The politics of maps

Photo credit: Matt Sheehan

The goal of Homa Reto is to keep individuals informed, connected, and secure through our maps and community network. We keep in mind that maps are not neutral objects. Producing maps involves making political decisions about the space, geography, and cultural identities of the inhabitants of a territory. Map-making is a constant process of selection, classification, abstractions, and simplifications. For this reason, maps can empower and disempower people while potentially supporting dominant political structures. For example, mapmakers can make countries appear small, exaggerate poverty and marginalize unfavorable people and cultures. In a geopolitical context, nations can enhance map features that support their cause and suppress those that do not under the pretext of official mapping. For instance, representing the disputed territory of Crimea, the borders of Israel-Palestine, or the contested territory of Kashmir poses a special challenge for cartographers. As maps can be deceptive, map-makers need to make explicit what has and what has not been made visible on the map. To defend our inclusive, sustainable, and anti-colonial vision, we at the Human Network put democracy and crowd-sourced mapping first. Our maps are human-centered.

Firstly, Homa Reto subscribes to critical geography. This discourse aims to challenge the status quo of cartography and mapping. By pointing out the links between geographic knowledge and political power, it promotes alternative perspectives on existing mapping practices. Thus, it legitimates more diverse map-making actors and allows overlooked phenomena to be reclaimed. One example that reveals how maps can promote political agendas while marginalizing socioeconomically disadvantaged people is government-sponsored maps of Ho Chi Minh City in Vietnam. A study uncovered that these maps hindered the visualization of street vendors in public spaces and thereby provided a ‘sanitized’ view of the city. In response to such phenomena, critical geography aims to dismantle the power structures at play created by academic and governmental map-making elites. To counter similar problems, practices such as Digital Matatus have been imagined. This project aims at mapping the informal networks of transportation in developing countries. The researchers involved in this project collected the data with their smartphones to make this informal network searchable in Google Maps as transit options. This avoids commuters the hassle of having to rely daily on word of mouth or untrustworthy sources of information.

Colonial map (Source: Cornell University – PJ Mode Collection of Persuasive Cartography)

Map-making plays a large role in colonialism and the dispossession of indigenous lands through mapping elements such as size, proportions, and borders. As a response, Indigenous people have for long engaged in their own mapping practices to challenge colonial rule. Today, anti-colonial mapping involves the recentering of Indigenous geographical knowledge, respect for the Indigenous protocols, and the active participation of Indigenous peoples in the mapping process. As part of critical cartography, this principle implies the necessity for the cartographer to reflect on his own position and influence on a mapping project. Homa Reto is committed to celebrating Indigenous knowledge and promotes a critical approach to map-making.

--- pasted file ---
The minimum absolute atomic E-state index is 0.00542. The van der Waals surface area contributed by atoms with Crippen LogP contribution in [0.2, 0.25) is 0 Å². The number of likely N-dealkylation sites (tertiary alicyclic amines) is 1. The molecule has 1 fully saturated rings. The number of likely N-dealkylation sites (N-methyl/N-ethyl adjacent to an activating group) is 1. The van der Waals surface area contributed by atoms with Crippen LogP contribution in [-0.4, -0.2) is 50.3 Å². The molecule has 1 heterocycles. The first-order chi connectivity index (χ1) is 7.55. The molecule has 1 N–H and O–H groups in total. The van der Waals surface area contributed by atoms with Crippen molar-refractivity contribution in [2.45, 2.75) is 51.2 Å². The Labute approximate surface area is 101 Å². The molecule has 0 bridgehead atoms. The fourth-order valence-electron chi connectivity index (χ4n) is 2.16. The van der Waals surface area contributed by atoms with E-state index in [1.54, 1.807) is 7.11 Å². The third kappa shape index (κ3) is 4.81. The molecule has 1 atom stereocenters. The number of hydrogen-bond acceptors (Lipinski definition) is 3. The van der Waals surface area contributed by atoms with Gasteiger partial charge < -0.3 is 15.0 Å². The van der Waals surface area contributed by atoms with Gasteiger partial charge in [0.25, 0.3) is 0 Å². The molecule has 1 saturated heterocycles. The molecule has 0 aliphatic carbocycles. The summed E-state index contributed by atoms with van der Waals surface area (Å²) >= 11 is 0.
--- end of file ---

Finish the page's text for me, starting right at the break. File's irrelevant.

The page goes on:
One additional example of a practice that acknowledges the political responsibility and social position of maps is participatory mapping. This critical mapping practice applies the theories developed in critical cartography discourses. Homa Reto is a mapping software that is based on this principle. Participatory mapping refers to the creation of maps by local communities, often with the involvement of governments, NGOs, and other local actors. Our platform is powered by this local knowledge. We use this expertise to create community maps to localize disaster risk management and save lives. By using participatory mapping, we can provide fast and efficient information about local resources and needs. Our aim is thereby to connect local development actors and help provide services to people in need, before, during, and after disasters.

Participatory mapping is facilitated by GIS (Geographic Information Systems) technologies. Homa Reto uses GIS to enable engagement with society and institutions. This system connects data to maps and integrates location data as well as descriptive information. The democratization of this technology in the 1990s has facilitated local’s people abilities to make maps. Through the conversion into GIS, a community’s issues and needs can be more accurately brought to the attention of policy-makers. This allows for local communities to come out of their isolation to share their knowledge and communicate with decision-makers. With the help of this technology, our team wants to empower local communities and create a network of care and mutual support for ordinary citizens like you and me. To find out more information, visit the ‘how it works’ section of our website or contact us directly!

Participatory Mapping (Source: Cottonbro)

Author: Suzon Mazataud

Leave a Reply

Fill in your details below or click an icon to log in:

WordPress.com Logo

You are commenting using your WordPress.com account. Log Out /  Change )

Twitter picture

You are commenting using your Twitter account. Log Out /  Change )

Facebook photo

You are commenting using your Facebook account. Log Out /  Change )

Connecting to %s

%d bloggers like this: